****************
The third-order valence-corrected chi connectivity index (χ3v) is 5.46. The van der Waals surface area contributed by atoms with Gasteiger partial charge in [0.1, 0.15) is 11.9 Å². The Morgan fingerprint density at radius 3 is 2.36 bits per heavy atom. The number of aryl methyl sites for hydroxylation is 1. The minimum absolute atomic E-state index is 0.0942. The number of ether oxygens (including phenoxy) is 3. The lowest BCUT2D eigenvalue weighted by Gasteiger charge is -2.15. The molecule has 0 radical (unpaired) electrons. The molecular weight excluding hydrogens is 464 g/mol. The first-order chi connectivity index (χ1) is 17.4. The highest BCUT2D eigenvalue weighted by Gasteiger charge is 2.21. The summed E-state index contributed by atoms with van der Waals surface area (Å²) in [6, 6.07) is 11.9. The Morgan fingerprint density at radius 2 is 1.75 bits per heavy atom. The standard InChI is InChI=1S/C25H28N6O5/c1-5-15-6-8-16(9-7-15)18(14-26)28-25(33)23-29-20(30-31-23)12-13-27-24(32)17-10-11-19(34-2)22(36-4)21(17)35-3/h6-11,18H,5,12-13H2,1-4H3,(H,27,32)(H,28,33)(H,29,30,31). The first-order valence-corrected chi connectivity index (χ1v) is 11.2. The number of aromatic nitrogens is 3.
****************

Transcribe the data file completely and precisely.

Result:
The third-order valence-corrected chi connectivity index (χ3v) is 5.46. The van der Waals surface area contributed by atoms with Gasteiger partial charge in [0.1, 0.15) is 11.9 Å². The Morgan fingerprint density at radius 3 is 2.36 bits per heavy atom. The number of aryl methyl sites for hydroxylation is 1. The minimum absolute atomic E-state index is 0.0942. The number of ether oxygens (including phenoxy) is 3. The lowest BCUT2D eigenvalue weighted by Gasteiger charge is -2.15. The molecule has 0 radical (unpaired) electrons. The molecular weight excluding hydrogens is 464 g/mol. The first-order chi connectivity index (χ1) is 17.4. The highest BCUT2D eigenvalue weighted by Gasteiger charge is 2.21. The summed E-state index contributed by atoms with van der Waals surface area (Å²) in [6, 6.07) is 11.9. The Morgan fingerprint density at radius 2 is 1.75 bits per heavy atom. The standard InChI is InChI=1S/C25H28N6O5/c1-5-15-6-8-16(9-7-15)18(14-26)28-25(33)23-29-20(30-31-23)12-13-27-24(32)17-10-11-19(34-2)22(36-4)21(17)35-3/h6-11,18H,5,12-13H2,1-4H3,(H,27,32)(H,28,33)(H,29,30,31). The first-order valence-corrected chi connectivity index (χ1v) is 11.2. The number of aromatic nitrogens is 3.